The “Ransom Notes” campaign places a stigma on both parents and children, thus discouraging them from pursuing a diagnosis that might be helpful in gaining access to the appropriate services, supports, and educational tools. The autism spectrum should be recognized for what it is: a lifelong neurological condition – not a kidnapper that steals children in the dead of the night. The devaluation of the lives of people with disabilities has led to public policies and funding decisions that have forced thousands of people with disabilities into nursing homes and other institutions. The unintended consequences of ad campaigns like yours give legitimacy to the taking away of the civil and human rights of people with disabilities.

It is true that diagnoses of ADHD, autism, Asperger’s Syndrome, and OCD often accompany great hardships for families. It is true that depression and bulimia are terrible disorders that require treatment. Yet, the way you choose to convey those messages is inappropriate and counterproductive. Individuals with disabilities are not replacements for normal children that are stolen away by the disability in question. They are whole people, deserving of the same rights, respect, and dignity afforded their peers. Too often, the idea that children with disabilities are less than human lies at the heart of horrific crimes committed against them. The recent tragic instances of violence against children and adults on the autism spectrum and with other developmental disabilities are linked to the perception that these people are less than human. We – the adults, families, professionals and others affected by these conditions – assert that nothing could be further from the truth.

We are also concerned that the negative stereotypes the “Ransom Notes” campaign depicts could make it harder for the many people with disabilities and their family members who are working to ensure that students with disabilities have the right to be included in their home schools while still receiving all necessary services. Federal law mandates that students with disabilities have the right to a “free and appropriate public education” in the “least restrictive environment”. Your advertising campaign claims that children with disabilities could be a detriment to those around them and as a result hurts the efforts of parents working to secure the opportunity for their children to be included with their peers.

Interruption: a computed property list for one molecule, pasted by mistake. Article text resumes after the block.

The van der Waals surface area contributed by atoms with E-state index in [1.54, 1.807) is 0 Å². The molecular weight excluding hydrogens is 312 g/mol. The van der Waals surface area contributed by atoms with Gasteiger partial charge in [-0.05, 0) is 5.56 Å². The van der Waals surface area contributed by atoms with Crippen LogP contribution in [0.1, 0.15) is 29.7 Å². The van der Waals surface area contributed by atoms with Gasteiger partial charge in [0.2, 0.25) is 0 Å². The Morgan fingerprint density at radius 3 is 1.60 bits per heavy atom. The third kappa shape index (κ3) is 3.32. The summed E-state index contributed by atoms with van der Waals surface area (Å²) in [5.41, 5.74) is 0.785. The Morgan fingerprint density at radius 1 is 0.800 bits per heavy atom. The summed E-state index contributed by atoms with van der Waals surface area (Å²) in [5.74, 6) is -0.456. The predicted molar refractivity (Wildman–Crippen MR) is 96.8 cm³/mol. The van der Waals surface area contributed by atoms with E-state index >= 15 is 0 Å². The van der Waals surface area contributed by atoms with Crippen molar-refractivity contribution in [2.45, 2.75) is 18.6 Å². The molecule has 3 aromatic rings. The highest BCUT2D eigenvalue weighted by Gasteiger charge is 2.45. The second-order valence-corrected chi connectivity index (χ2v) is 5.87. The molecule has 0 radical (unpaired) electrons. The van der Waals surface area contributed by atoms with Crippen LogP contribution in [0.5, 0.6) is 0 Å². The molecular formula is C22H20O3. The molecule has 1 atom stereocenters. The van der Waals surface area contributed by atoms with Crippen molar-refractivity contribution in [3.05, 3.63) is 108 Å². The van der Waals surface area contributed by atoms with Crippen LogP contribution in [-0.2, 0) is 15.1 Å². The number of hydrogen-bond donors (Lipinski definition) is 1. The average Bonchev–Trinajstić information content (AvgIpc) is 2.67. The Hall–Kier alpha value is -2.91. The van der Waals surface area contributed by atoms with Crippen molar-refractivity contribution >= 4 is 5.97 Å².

While we recognize and applaud the good intentions intended by this effort, we must urge you to withdraw this campaign immediately, as it threatens to harm the very people whom it seeks to benefit: people with disabilities, their families, and their supporters. In the press release announcing this campaign, the Center gave as one of its goals “eliminating the stigma of being or having a child with a psychiatric disorder”. We are in full agreement with the goal of eliminating stigma against people with disabilities and their families. Yet, this campaign serves to increase that stigma rather than lessen it. We hope that you will heed our concerns and those of many other people with disabilities, family members, professionals, and countless others and end the “Ransom Notes” advertising campaign.

Please do not to hesitate to contact any of the organizations listed as signatories to this letter in order to better solicit the opinions of the disability community prior to your next advertising campaign. We would be more than glad to help the Center to develop better strategies to achieve its excellent goals. The NYU Child Study Center has the potential to do enormous good for children and families affected by disability. By showing that the Center respects the views of people with disabilities, families, and professionals, you can make that aspiration a reality.


Ari Ne’eman
The Autistic Self Advocacy Network

Bob Kafka
National Organizer ADAPT

Diane Autin
Executive Co-Director
Statewide Parent Advocacy Network of New Jersey

Jim Ward ADA and the National Coalition for Disability Rights

Janette R. Vance
The Family Alliance to Stop Abuse and Neglect

Estee Klar-Wolfond
The Autism Acceptance Project

Barbara Trader, MS
Executive Director

Jim Sinclair
Autism Network International

Stephen Drake
Not Dead Yet

Stanley Soden
Director of Independent Living Services.
MOCEANS Center for Independent Living

Ethan B. Ellis
Executive Director
Alliance for Disabled in Action, Inc.
President Next Step, Inc.

Phil Schwarz
Vice President Asperger Association of New England
Member, Board of Directors
Autism National Committee